How TikTok changed the book industry

What a journey between the launch of ByteDance 6 years ago, and the 1 billion user mark that reached in September of last year. In the United States, half of social network users under the age of 25 have downloaded the Chinese app TikTok. Like any web tool, it relies on a recommendation algorithm: it reacts to user choices. In addition to the content specifically selected for each person, the ads will therefore follow the same model.

Initially focused on entertainment and creating funny or innovative content, he is often criticized for wasting time or for being superficial. One thing is for sure: the recipe works. As proof of this, the modifications were made by the Meta, Facebook and Instagram platforms. The first set up a competition between messages from friends and family and posts from strangers that were or were created to become viral. Instagram is taking the same approach by pushing this type of production more prominently.

Sales and bribery

This specific content put forward to create enthusiasm requires cultural actors to adapt to this new reality. The publishing world is no exception in this global battle for attention. As proof: At least seven of the fifteen books on the New York Times bestseller list owe their audience to TikTok, according to Observer.

Four of these headlines are signed by author Colin Hoover, a TikTok phenomenon. Like other community tools, TikTok allows the “normal reader” to share their opinions about the title, and offer automatic promotion of certain businesses. We can be sure that every work that will be chosen monthly for the new TikTok Bookclub will increase its sales, even when the text was published in 1817…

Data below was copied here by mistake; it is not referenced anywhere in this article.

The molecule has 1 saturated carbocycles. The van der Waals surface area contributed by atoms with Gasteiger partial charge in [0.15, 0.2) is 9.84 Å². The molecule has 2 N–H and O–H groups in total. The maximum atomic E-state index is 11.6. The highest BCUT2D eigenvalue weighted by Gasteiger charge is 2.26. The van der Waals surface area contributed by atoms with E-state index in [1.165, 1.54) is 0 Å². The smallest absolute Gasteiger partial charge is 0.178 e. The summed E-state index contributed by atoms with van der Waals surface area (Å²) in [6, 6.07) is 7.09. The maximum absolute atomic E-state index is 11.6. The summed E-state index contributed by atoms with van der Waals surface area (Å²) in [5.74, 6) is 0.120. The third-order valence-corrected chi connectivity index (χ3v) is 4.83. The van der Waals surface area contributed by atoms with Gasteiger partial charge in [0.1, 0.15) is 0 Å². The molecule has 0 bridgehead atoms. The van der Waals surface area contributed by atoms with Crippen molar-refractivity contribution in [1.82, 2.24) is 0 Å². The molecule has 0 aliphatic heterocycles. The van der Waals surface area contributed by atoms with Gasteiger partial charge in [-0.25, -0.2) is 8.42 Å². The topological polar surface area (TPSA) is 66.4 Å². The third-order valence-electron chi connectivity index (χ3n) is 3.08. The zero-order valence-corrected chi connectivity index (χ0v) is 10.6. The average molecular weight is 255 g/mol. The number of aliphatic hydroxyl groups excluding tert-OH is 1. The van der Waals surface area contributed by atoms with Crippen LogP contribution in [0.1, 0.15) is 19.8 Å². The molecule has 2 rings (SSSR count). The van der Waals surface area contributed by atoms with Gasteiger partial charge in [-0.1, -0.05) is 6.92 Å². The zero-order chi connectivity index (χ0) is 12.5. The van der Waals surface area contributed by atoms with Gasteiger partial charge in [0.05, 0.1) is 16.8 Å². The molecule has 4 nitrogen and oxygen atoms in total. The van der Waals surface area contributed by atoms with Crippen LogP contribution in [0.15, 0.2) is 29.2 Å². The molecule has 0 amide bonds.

This digital channel significantly reaches an audience that is not reached by traditional publishing marketing. Bottom line: TikTok’s book club, ahead of the hashtag #Booktok and 65 billion views so far according to the platform, is building new readers and creating excitement.

Observers and researchers have attempted to decipher the success and mechanism of the #Booktok, which is mostly admired by women. The hashtag’s effectiveness in selling books comes from the spread of shared sentiment. #Booktok, on the other hand, will fish, like TikTok in general, at conveying complex information. Exciting, instant, without rationalization, all in a few seconds: or how do we produce the stupor of the masses, right?

The #BookTok viewer sees the book cover and the reader’s expression, hears a few words of excitement on a catchy song, and then moves on to the next piece of content. Likewise, Instagram’s #Bookstagram will be very visually oriented: users discover a business cover in an attractive setting, with a cup, a cozy frame or a wreath, all accompanied by a short caption of max 2,200 characters. On TikTok, the text that is shared in a video will be 300 characters long.

Read: Metabooks, the first Meta library, the metaverse on Facebook

Oprah magazine has shown that publishers sign contracts with influencers, especially Anglo-Saxons, to take advantage of their notoriety for commercial purposes. A confusion between advertising and literary criticism that defines the logic of social media influencers. Money for “impact,” digital features while waiting for Netflix to adapt.

Image credits: Cory Doctorow (CC BY-SA 2.0)

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